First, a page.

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In the last chronicle, I presented a critical view of the contraption and the damage it has caused in the balance of our political system, in particular, in the construction of responsible and consistent political majorities. In the upcoming electoral period, the parties must present what makes them different and what they consider to be essential in their political program to make government solutions viable. The President of the Republic should make it clear from the outset that, in the next political cycle, he will value political arrangements that favor stability, but also responsibility, not allowing for political capacities to be applied in a Manichean way to a government party , remaining, however, only in Parliament, without assuming the burden – and the wear and tear – of governance.
In recent years, but significantly since 2015, our party system has experienced a deep fragmentation and obsession with identity. This is due, in part, to the incentives created by the Geringonça experience; in part, also, due to the excessive use of social networks as privileged (and almost unique) platforms for political discussion. The traditional, inward-looking party system further accentuated the representation crisis which progressively devastated the parties born of the Revolution, in a slow agony that will lead to the progressive death of those who will not be able to adapt to today’s society and its challenges. The way in which the parties are incapable of dealing with a world where digital communication reigns, exhibiting their fratricidal struggles, knife and bowl, with total shamelessness, where today’s dissonances are made in the absolute and irremediable of the loyalties marked the day before, justifying itself to citizens as if they understood and followed as incidences and the details of their internal wars, it irremediably destroys the legitimacy and prestige of politicians. And if the spectacle on the right was going bad, in recent weeks, with the eclipse of Geringonça, it was left to enter into a game of reciprocal recrimination that added disbelief and distrust, also, among its less regimented electorate.
The caricatural way in which parties in Portugal (but not only) get lost in identity disputes, wielding moribund and even dead ideologies is, moreover, a profound waste of time. In a period in which the world has been subject to the disruptions caused by the fourth industrial revolution, generating formulas of knowledge and value that are drastically changing as rules and living in society, more than parties of the right or left, nestled in the lazy recycling of the great defunct flags of the 60s and 70s, looking in the past for an illusion of modernity, urge to find answers to the challenges of the times, and accelerate the signing of a new social contract.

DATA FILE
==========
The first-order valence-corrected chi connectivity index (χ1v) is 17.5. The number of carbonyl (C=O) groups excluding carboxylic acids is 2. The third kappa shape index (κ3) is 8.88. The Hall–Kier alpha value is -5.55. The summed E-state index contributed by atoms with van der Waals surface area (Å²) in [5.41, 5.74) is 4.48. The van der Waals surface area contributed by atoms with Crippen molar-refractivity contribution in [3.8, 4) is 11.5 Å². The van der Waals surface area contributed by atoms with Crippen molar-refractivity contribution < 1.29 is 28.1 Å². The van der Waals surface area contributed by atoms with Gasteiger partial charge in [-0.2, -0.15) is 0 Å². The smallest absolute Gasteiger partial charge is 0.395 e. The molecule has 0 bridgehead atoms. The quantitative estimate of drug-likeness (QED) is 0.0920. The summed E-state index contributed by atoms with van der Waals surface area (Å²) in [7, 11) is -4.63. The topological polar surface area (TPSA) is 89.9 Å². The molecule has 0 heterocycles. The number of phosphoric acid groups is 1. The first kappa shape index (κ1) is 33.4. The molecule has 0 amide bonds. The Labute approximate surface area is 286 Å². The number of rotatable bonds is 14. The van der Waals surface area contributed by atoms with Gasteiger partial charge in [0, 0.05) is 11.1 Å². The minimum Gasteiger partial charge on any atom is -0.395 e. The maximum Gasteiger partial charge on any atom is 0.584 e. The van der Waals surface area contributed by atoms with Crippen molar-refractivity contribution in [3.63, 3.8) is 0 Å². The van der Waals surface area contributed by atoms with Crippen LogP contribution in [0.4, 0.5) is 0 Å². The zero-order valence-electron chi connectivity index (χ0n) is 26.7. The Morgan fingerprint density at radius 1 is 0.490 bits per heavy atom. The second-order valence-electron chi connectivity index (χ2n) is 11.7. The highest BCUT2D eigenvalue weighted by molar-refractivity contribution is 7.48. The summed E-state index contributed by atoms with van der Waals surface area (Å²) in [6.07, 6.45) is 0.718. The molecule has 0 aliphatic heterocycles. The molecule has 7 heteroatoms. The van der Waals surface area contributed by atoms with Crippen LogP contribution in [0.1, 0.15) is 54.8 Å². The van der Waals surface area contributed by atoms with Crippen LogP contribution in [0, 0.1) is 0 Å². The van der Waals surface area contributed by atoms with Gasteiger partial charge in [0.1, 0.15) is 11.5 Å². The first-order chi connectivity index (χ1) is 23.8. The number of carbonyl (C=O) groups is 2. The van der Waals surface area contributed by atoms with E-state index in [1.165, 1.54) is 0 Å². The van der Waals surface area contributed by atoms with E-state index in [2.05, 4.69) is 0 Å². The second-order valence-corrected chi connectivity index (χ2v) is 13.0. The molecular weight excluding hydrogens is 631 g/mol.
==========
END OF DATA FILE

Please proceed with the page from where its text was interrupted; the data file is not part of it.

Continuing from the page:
Hence, it is not difficult to anticipate that, in the (not very auspicious) political future of Portugal, there will be no room for parties such as the CDS, the Livre, or the PCP, which, for different reasons, will die quickly, in this case. of the first two, and in slow agony in the case of the Communists.
The CDS in the last two years has given up trying to exercise any representational function, having squandered all its capital and social partners. Even those who, like me, continue to feel empathy for the party and proximity to what it has represented, only out of delusion will they vote for a political group with no life path, no intellectual, technical, professional, social density or capacity for mobilization , something fatal for a political force that has historically presented itself as a “party of cadres”. If it is true that Assunção Cristas failed in its attempt to assert a project that sought to represent a cosmopolitan and plural right wing, supported by a qualified team, at least its defeat was worthy, because its ambition was valid. The end of Francisco Rodrigues dos Santos, on the other hand, and of the few who still follow him, will be tragic and unglamorous, as the party is lost in its tasks of settling accounts and public exposure of its disinterest, which provoke a feeling of shame in others. and those who for years saw their political home in the CDS disband.
The Livre, while stillborn, had in the election of Joacine Katar Moreira a breath of life that for a moment made us forget the one-person nature of a party condemned at birth by the karma of its main and founding face. The PCP, on the other hand, unable to renew a proposed policy based on a dead ideology, will continue to define it, as its aging and faithful electorate abandons it, leaving its children in the hands of the parties that, on the left , present themselves as the next ones for today.